Campaign Announcement: Thoughtful Leadership for Long-Term Sustainability

I am running for re-election for the 2-year seat on the City Council because I believe that my policy decisions represent thoughtful leadership for long-term sustainability: (1) economic development: housing policy is workforce policy; and (2) conservation of critical and irreplaceable natural infrastructure: our wetlands, forests, rivers, brooks, and lake, which will help ward off and withstand extreme storms and other disruptions to our way of life brought on by climate change. Both economic development and conservation are essential to affordability and our future prosperity as a community. This balance also makes our city stand out in Vermont as the most forward-looking and innovative, which has meant that we attract the brightest lights in municipal planning and public works/stormwater.

As your representative and the Council Vice-Chair, I have signed on to both the Vermont Paris Climate Pledge and the Building Homes Together Campaign 2.0. When I knock on doors to speak with residents about my vision — which has been the same for over a decade, since 2008 when I first ran for the 2-year seat — I tell them that I am a strong proponent of maintaining natural areas that have been identified over decades as essential assets that will protect us from the worst of climate change; and that I am equally firm on ensuring that the people who work in South Burlington can live in South Burlington. That is my unfailing pledge to you.

Over my tenure, South Burlington has remained the most affordable of all municipalities in Chittenden County, and our development of affordable housing continues to outstrip Burlington, Essex, Williston, Winooski, and all the towns around us. We have also sought to use smart-growth planning tools that promote the construction of more densely built neighborhoods so that our natural habitats and wildlife corridors are protected.

Can we do better? We most certainly can, and I have been keen on approving plans supporting the development of perpetually affordable and environmentally responsible housing, including rental but especially owner-occupied, since building home equity is a clear benefit for first-time home buyers. I am likewise keen on passing the newly amended Land Development Regulations (LDRs) because they are a marked improvement in smart-growth planning rules, identifying which lands are buildable and which lands are to be conserved in a way that is clear, balanced, and sustainable. With them, multiple types of housing, including perpetually affordable housing, will be built in large developments, and buffers (transition zones) between housing developments of different densities and between housing and a natural habitat will be put in place.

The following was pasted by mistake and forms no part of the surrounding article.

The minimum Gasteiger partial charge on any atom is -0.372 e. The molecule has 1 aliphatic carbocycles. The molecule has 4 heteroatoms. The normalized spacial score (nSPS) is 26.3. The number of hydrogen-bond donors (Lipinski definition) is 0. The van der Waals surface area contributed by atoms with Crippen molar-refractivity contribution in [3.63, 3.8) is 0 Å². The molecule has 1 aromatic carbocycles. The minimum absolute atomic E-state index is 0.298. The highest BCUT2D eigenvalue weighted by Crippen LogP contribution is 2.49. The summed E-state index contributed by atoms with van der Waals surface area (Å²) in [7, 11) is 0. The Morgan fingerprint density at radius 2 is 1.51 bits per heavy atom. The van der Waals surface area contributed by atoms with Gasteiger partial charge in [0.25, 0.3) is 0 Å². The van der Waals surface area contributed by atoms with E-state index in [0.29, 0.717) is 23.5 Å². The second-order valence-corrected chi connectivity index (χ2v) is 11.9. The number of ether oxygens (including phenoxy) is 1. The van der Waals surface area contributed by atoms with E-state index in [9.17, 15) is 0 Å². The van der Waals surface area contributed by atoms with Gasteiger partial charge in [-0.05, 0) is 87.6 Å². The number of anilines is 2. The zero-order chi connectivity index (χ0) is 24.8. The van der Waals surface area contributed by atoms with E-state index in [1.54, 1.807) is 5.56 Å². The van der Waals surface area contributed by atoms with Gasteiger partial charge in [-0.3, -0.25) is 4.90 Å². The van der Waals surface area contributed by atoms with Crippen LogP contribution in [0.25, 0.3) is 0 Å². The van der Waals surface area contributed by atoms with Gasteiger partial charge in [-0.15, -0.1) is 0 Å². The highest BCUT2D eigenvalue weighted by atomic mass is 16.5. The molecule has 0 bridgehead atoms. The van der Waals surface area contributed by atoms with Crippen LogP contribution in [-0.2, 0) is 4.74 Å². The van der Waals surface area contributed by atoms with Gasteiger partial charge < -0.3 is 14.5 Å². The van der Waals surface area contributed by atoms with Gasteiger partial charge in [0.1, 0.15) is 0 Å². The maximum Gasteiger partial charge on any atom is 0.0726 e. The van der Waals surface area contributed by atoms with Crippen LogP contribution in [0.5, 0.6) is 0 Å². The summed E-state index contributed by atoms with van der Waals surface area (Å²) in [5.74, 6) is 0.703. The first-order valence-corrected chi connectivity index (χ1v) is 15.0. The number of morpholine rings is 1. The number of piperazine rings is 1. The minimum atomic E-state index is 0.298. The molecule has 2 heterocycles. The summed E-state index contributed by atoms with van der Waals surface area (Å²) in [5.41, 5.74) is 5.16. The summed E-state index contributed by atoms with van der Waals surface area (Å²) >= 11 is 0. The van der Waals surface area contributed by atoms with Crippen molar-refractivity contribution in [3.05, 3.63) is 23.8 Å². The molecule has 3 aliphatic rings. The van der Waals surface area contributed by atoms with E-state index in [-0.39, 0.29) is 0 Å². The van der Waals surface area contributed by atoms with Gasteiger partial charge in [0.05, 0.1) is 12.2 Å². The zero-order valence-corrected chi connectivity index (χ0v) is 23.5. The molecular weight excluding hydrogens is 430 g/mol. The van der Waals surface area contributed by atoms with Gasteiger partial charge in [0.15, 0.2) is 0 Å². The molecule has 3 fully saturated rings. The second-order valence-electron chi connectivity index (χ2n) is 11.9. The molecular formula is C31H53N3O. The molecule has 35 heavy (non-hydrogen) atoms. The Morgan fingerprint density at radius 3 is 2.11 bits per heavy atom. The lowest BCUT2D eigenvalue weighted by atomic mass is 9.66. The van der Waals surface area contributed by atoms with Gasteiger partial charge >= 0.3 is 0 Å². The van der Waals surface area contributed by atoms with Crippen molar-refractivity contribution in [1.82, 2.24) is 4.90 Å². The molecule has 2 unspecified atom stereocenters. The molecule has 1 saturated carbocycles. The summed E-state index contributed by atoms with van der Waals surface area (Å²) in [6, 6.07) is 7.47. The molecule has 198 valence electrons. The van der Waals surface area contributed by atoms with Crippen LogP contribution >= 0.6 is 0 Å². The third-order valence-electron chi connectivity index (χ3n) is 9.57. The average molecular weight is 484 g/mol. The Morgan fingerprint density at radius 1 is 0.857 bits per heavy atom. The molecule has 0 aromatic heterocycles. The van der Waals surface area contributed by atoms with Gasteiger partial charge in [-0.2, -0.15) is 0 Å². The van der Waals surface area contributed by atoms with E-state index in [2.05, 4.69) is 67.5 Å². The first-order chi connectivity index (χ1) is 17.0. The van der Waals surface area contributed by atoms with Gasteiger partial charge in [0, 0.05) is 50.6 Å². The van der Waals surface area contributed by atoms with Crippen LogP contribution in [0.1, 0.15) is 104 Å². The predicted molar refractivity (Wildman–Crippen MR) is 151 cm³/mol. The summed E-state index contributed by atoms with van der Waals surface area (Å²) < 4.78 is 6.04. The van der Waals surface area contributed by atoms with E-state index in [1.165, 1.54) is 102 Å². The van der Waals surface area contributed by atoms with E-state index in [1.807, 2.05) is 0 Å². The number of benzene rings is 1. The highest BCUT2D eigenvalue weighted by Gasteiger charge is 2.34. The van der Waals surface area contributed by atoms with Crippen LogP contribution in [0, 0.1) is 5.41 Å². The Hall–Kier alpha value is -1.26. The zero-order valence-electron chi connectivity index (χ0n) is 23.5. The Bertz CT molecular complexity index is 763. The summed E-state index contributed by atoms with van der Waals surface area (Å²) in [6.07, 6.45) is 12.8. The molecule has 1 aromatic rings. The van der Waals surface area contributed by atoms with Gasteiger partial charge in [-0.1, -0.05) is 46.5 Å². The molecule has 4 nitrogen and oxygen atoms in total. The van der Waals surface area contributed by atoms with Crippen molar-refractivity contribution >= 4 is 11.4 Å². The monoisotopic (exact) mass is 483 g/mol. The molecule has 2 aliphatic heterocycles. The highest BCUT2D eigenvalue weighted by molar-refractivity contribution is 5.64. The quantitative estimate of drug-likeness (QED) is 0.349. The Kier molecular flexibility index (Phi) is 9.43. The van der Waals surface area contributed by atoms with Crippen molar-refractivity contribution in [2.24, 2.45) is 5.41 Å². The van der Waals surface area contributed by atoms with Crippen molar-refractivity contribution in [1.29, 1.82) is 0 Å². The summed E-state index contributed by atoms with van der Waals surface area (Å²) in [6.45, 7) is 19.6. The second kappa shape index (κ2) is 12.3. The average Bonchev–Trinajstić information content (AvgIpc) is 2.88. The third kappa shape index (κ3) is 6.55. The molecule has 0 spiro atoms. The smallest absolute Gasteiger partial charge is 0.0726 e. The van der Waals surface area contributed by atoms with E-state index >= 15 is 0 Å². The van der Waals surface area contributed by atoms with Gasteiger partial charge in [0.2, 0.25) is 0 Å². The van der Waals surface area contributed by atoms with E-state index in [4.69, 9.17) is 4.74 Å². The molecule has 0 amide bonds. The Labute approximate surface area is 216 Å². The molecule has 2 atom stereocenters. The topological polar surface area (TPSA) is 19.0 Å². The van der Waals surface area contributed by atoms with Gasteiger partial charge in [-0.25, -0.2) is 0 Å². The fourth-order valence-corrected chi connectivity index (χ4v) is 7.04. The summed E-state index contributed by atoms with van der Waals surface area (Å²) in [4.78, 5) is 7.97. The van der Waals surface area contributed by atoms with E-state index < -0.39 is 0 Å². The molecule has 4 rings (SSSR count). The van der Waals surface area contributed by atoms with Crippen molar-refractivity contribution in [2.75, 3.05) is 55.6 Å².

Now, I will be clear with you. This is the ultimate challenge that we must face in our lifetimes. In our region, with both the pandemic and increasing number of storms and wildfires due to climate change, Vermont has become highly sought-after for people with the means to relocate. We have seen the result for first-time home buyers. Anecdotally, I recently heard that there were only five listed homes in our County with a market value below $369,000 (the median price for homes in the entire State of Vermont). We are in an affordable housing crisis. In response, I believe that the construction of perpetually affordable housing is the most important of our housing goals. Fortunately, with the federal economic stimulus funds that have become available, the Governor has pledged $250 million for housing, including new construction, renovation and weatherization of existing housing, and the redevelopment of city centers.

In order to reach this goal, we must build and redevelop responsibly — that is, energy-efficient homes that do not encroach on our conservation zones. These zones must be protected so that they may protect us. The new LDR amendments strictly prohibit development on all our wetlands and wetland buffers, which was not the case before. They establish habitat blocks, which sustain wildlife from insects and birds to larger mammals like bobcats and fisher, ensuring a balanced and thriving ecosystem on which our gardens and area farms, and therefore our lives depend. This is what our children are learning in our public schools. It is up to the adults to show them that these words have meaning, and that we are actively ensuring their future. To learn more, click on one of the tabs at the top of the page or contact me: